Murton Trust Nature Reserve
is an old sand and gravel quarry now transformed into a 70-acre nature reserve and 20-acre farm with a tearoom. The Murton Trust for Education and the Environment was set-up to restore and enhance the land when quarrying ended. They have definitely met these aims. The Trust website proclaims the Nature Reserve to be "one of the most beautiful walks in Angus", and I have to agree with that statement. The views as we walked round the wetlands were gorgeous.
Although it was freezing cold, the well-maintained pathways were thick with ice, and very blustery, the winter sun still bathed the reserve in a deep, golden light. I immediately regretted not bringing my DLR camera, and instead had to rely on the waning charge of my phone.
The Reserve provides an excellent place for photographers to capture shots of the local wildlife. It's home to over 130 varieties of bird and wildfowl, including protected species such as the Little Ringed Plover. There are hides dotted around the walk, which takes about an hour to complete, longer if you linger in the hides to spot birds. There's also a pioneering nesting facility for Sand Martins, although we had come at the wrong time of year to see them, because they migrate South for winter.
In addition to the sea gulls, swans and various species of ducks, we also spotted two Grey Herons, four Buzzards, and more than one arrow-shaped formation of incoming geese. It was so windy that the poor herons, hunkered down by the water's edge, kept on being blown up into the air. Even worse for them, the edges of the loch were completely frozen, so there was no chance of fish for them, at least not while we watched from one of the hides. They moved on just before we did, presumably to hunt for fishing grounds without a sheet-ice barrier between them and their lunch.
In the John Compton Hide there was a journal and pencil, which was filled with young people's messages about what they had seen on their walk. We lingered long enough for Josie, aged eight, to complete a picture and key of what she had observed, and for Lori to help sign both their names. Then the chill wind got the better of us, even in the hide, and we headed off to finish the walk.
[ADVERT]There are information points all around the Reserve so you can read about the birds and wild fowl making their home among the reeds. There's also lots of different paths cut through the undergrowth, which could make for a fun game of hide and seek for younger children who might lose interest in the birds. It was the perfect length of walk for my daughters, aged five and eight. There are benches all the way round if you need a rest or just want to take a moment to enjoy the peace and tranquillity of the Reserve. Our last visit was in the height of summer, a few years ago, and the benches were a welcome stop-off for tired little legs.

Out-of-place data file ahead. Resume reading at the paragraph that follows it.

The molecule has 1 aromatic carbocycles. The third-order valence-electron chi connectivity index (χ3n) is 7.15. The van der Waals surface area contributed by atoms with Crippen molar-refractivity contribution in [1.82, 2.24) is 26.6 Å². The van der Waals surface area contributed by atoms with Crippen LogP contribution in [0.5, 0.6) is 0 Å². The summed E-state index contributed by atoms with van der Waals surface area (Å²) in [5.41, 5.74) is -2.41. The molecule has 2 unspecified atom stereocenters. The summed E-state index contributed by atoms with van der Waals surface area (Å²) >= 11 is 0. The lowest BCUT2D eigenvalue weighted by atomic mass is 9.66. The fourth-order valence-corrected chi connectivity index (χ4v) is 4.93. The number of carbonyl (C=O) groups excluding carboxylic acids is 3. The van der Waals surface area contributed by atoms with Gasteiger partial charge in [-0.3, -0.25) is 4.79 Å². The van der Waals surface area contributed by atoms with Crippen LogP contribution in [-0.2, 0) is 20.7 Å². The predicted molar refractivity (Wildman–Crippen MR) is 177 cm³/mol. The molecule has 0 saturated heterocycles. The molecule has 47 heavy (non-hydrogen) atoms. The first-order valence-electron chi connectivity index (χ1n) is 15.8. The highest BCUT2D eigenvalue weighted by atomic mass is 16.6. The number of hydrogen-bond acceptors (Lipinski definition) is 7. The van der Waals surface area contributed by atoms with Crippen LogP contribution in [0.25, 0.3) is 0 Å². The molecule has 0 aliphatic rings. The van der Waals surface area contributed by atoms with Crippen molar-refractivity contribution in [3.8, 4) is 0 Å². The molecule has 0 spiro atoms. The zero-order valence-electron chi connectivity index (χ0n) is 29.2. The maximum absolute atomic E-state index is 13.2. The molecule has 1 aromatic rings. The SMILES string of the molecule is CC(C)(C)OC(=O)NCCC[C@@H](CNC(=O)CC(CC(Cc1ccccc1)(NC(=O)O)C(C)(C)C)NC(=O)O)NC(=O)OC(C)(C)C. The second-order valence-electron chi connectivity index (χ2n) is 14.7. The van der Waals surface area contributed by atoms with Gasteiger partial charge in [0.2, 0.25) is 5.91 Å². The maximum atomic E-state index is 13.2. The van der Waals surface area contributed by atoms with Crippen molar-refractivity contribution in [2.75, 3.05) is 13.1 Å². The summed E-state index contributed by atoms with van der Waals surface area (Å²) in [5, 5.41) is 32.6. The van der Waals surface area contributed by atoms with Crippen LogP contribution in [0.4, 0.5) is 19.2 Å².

By the time we'd made a full circuit of the Reserve we were all very hungry and thirsty. Resisting the urge to try some makeshift ice skating on the frozen puddles in the car park, we headed into the war and welcoming Tea Room. In a prominent location outside the Tea Room is a wind turbine; the Reserve has very good carbon credentials. Most of the energy is provided by the wind turbine and solar power, while the heat energy comes from underground heat pumps. I loved the sign in the bathroom that declared "during periods of low energy the hand driers will be switched off". There was no danger of that happening on our visit – the wind was fairly pushing the turbine around.
The Tea Room had all the usual fare you would expect from a country kitchen from homemade soups and toasties to a more unusual game platter featuring smoked venison and a duck prepared in couple of different ways. We chose a generously-sized Scottish breakfast, scrambled eggs on toast, and a cheese and onion toastie. There was plenty of food from these three meals to be shared between two adults and two children. I especially liked the granary bread going along with the toast. Next time I go, and there will definitely be a next time, I'm going to try the platter of the day.
The next logical thing to do would have been to go into the Farm, but it was extremely cold, and we were on a tight time schedule with a train to catch. Again, this is something we plan to do next time we visit Forfar. My two daughters gazed longingly into the Farm. We could see in the distance that there were lots of different kinds of animals, including Kune Kune pigs, goats and ferrets, as well as lots of birds, alongside the expected chickens and ducks are spectacular Red and Yellow Golden Pheasants. The Farm also has plenty of other activities for children. There is an adventure trail, sand pits, pedal toys and a variety of outdoor games. We departed with a promise of a return visit in the spring or summer.
The Trust is situated two miles East from Forfar, and is easily reached by car. There's also a bus service running from Forfar, which drops off in the car park. Birthday parties at the Farm are only £7.50 a child, which includes 4 free adult places for 12 children.
I was impressed with the excellent combination of the Nature Reserve, Farm and Tea Room. It offers an educational and healthy day out, which children will enjoy, with a variety of different potential activities to satisfy a whole family. For those looking for a budget day-out, the Nature Reserve is completely free. However, even the Farm is very reasonable with a family ticket for only £7.50.
I'd recommend Murton Trust to anyone living or holidaying in the Forfar area. It's the perfect place for a tranquil walk followed by a spot of tea.
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